UMS Prepares for Shaft Pre-sink at Karowe
Lucara’s Karowe mine is one of the world’s leading producers of large, high-quality, Type IIA diamonds. Fully commissioned in 2012, Karowe (which means “precious stone” in the local language) is an open-pit mine with operations until 2026. The UGP will extend Karowe’s mine life to at least 2040. At the end of 2020, Karowe’s total probable mineral reserves were estimated at 53.9 million metric tons (mt) containing 7.4 million carats including stockpiles. Dr. Pieter Louw, group executive project services at UMS, said the company’s wealth of knowledge and expertise in shaft sinking played a key role in securing the contract, and the company is bringing in the heavyweights in the industry for the project.
Louw explained that the two shafts at Karowe will be blind sunk using conventional drill and blast techniques. The production and ventilation shafts will both have equipment installed to pre-sink to a shaft depth of 100 m if required to accommodate the main sink shaft equipment. The pre-sink phase also allows the sinking process to commence as soon as possible while the main sink infrastructure is being fabricated and installed. The new underground mine’s production shaft will have an A-frame type headgear, which will hoist 21-mt payload skips, and will have a single-drum auxiliary winder for people movement, and a man/ material winder with counterweight and a big cage to service the underground.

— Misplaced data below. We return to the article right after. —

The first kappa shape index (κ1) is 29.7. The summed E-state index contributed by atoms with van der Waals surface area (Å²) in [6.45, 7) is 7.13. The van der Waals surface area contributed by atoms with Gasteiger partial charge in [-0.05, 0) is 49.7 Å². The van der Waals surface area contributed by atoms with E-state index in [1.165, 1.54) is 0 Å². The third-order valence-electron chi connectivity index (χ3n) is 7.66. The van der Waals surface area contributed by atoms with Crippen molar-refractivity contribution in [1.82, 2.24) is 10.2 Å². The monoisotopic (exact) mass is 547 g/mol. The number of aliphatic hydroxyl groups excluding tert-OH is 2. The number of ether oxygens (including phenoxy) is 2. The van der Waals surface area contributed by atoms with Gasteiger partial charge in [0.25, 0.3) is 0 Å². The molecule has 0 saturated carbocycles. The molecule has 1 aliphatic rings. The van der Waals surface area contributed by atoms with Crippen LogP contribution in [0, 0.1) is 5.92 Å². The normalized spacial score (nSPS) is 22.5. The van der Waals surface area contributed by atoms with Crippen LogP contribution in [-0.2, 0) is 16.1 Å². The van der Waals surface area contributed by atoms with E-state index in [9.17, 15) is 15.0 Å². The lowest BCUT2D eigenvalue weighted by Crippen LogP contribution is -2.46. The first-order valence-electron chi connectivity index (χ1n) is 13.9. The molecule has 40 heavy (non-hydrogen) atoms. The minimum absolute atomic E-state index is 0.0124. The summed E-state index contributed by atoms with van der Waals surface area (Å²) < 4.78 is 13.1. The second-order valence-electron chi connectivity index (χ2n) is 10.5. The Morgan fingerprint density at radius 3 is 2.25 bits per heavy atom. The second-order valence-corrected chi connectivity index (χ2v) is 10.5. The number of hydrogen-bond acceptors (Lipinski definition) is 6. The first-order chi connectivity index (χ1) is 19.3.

UMS has refurbished four winders that will be going to the mine for shaft sinking, including two stage winders and two Kibble winders. The company also purchased and refurbished Scotch derrick winder cranes which will be used for the pre-sink. UMS is in the process of mobilizing up to 170 people to site for the pre-sink, which was expected to commence at the end of August and take between eight and 12 months to achieve changeover ready for the start of the main sink. The main sink will take another two years after that, at which point it will be ready for mine development to commence in 2024, and full underground operations in 2026.
To make sinking safer, Louw said UMS adopted different sinking methodologies and equipment to be used at Karowe. “In the past, we used to sink with cactus grabs, which needed people in the bottom,” he said. “We are now using vertical shaft muckers and are buying state-of-the-art jumbo drill rigs to drill at the bottom. We’re doing inline work as opposed to concurrent work with people working at the bottom.”